Hong Kong's massive pro-democracy march has given the city a moment of respite from the escalation between police and protesters.
The march from Victoria Park to the city's legislature on Sunday was largely peaceful, without any of the violence that has marred previous demonstrations. The city's police force kept a low profile during the protest; no tear gas was fired over the weekend, a rarity in the 11 weeks that protests have been staged.
The restrained march comes after an airport occupation by protesters descended into violence. China's ruling government, which technically runs the semi-autonomous city, is now using images of the violence in state-run media to discredit Hong Kong's protest movement as a violent, foreign-backed revolt.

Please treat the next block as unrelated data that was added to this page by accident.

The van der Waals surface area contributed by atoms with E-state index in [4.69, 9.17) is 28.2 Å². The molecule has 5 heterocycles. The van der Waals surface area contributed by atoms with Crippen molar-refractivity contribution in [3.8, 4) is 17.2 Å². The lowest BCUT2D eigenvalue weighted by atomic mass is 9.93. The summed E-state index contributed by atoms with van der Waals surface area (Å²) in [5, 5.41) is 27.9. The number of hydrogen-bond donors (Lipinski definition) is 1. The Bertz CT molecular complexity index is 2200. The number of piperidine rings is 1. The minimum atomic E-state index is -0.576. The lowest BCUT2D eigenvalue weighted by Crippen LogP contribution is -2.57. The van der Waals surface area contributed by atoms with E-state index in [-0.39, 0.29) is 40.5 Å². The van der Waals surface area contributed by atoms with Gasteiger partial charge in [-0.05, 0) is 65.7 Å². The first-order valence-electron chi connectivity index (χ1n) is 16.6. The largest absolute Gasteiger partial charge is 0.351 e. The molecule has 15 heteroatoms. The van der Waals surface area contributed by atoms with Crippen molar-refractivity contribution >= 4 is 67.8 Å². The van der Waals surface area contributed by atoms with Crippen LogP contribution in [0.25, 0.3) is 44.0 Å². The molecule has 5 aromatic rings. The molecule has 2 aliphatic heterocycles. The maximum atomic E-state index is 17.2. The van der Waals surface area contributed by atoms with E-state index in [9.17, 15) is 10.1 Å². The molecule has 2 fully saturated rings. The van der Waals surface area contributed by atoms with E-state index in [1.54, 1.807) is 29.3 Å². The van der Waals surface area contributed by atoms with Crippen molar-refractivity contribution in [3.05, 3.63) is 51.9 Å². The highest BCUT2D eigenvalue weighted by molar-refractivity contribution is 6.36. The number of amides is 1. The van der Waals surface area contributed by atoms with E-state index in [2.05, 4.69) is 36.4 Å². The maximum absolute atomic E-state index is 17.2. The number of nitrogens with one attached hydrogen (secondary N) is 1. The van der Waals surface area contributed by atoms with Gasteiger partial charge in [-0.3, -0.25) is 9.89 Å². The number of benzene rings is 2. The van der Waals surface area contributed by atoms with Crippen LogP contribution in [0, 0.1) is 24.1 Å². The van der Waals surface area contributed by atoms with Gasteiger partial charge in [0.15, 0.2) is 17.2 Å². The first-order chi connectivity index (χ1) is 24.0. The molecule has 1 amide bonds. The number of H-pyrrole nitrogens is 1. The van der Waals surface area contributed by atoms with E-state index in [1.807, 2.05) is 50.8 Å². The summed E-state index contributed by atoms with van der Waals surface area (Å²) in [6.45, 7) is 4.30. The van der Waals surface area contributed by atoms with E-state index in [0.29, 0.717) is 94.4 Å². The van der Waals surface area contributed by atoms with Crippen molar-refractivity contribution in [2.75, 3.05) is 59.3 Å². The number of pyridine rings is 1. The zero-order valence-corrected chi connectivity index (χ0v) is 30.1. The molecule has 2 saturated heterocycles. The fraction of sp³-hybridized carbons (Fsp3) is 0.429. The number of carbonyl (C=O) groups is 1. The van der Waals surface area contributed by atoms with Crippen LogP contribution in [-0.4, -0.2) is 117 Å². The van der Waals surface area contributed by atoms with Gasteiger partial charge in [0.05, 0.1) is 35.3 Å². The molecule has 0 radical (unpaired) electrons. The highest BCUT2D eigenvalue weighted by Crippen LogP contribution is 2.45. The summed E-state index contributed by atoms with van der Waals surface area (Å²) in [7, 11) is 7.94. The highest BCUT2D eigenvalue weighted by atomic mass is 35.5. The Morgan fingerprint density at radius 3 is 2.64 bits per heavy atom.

Sunday's march could help counter those images, both in scope and in conduct. Organizers estimate around 1.7 million people turned out for the protest. That's a sizable show of public support in a city of around 7.5 million.
And the restrained behavior at the protest could help defuse tensions that may have escalated the conflict. Mainland China hasn't made any serious moves toward cracking down on Hong Kong, but it has been amassing troops and conducting crowd control drills in nearby Shenzen.
In a media briefing over the weekend, Hong Kong's police force said they have control over the situation and aren't preparing for military intervention from the mainland. One officer told reporters the city needs political solutions in order for the protests to end.
This video includes reporting from Newsy affiliate CNN.